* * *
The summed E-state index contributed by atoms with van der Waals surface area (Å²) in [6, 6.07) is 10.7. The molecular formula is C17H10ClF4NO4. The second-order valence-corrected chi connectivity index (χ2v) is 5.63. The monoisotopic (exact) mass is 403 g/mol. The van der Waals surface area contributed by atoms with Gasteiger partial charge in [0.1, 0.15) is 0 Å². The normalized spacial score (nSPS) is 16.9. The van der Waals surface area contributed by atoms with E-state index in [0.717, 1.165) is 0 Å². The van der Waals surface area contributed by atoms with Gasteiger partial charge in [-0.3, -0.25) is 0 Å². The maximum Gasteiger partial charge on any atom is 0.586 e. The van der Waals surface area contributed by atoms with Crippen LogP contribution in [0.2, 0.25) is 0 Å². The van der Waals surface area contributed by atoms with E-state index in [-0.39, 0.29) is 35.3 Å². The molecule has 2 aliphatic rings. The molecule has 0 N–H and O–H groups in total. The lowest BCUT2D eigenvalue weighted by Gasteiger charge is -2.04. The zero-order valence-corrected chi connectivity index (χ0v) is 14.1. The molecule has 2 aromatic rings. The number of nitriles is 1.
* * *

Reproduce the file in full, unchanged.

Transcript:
The summed E-state index contributed by atoms with van der Waals surface area (Å²) in [6, 6.07) is 10.7. The molecular formula is C17H10ClF4NO4. The second-order valence-corrected chi connectivity index (χ2v) is 5.63. The monoisotopic (exact) mass is 403 g/mol. The van der Waals surface area contributed by atoms with Gasteiger partial charge in [0.1, 0.15) is 0 Å². The normalized spacial score (nSPS) is 16.9. The van der Waals surface area contributed by atoms with E-state index in [0.717, 1.165) is 0 Å². The van der Waals surface area contributed by atoms with Gasteiger partial charge in [-0.3, -0.25) is 0 Å². The maximum Gasteiger partial charge on any atom is 0.586 e. The van der Waals surface area contributed by atoms with Crippen LogP contribution in [0.2, 0.25) is 0 Å². The van der Waals surface area contributed by atoms with E-state index in [-0.39, 0.29) is 35.3 Å². The molecule has 2 aliphatic rings. The molecule has 0 N–H and O–H groups in total. The lowest BCUT2D eigenvalue weighted by Gasteiger charge is -2.04. The zero-order valence-corrected chi connectivity index (χ0v) is 14.1. The molecule has 2 aromatic rings. The number of nitriles is 1.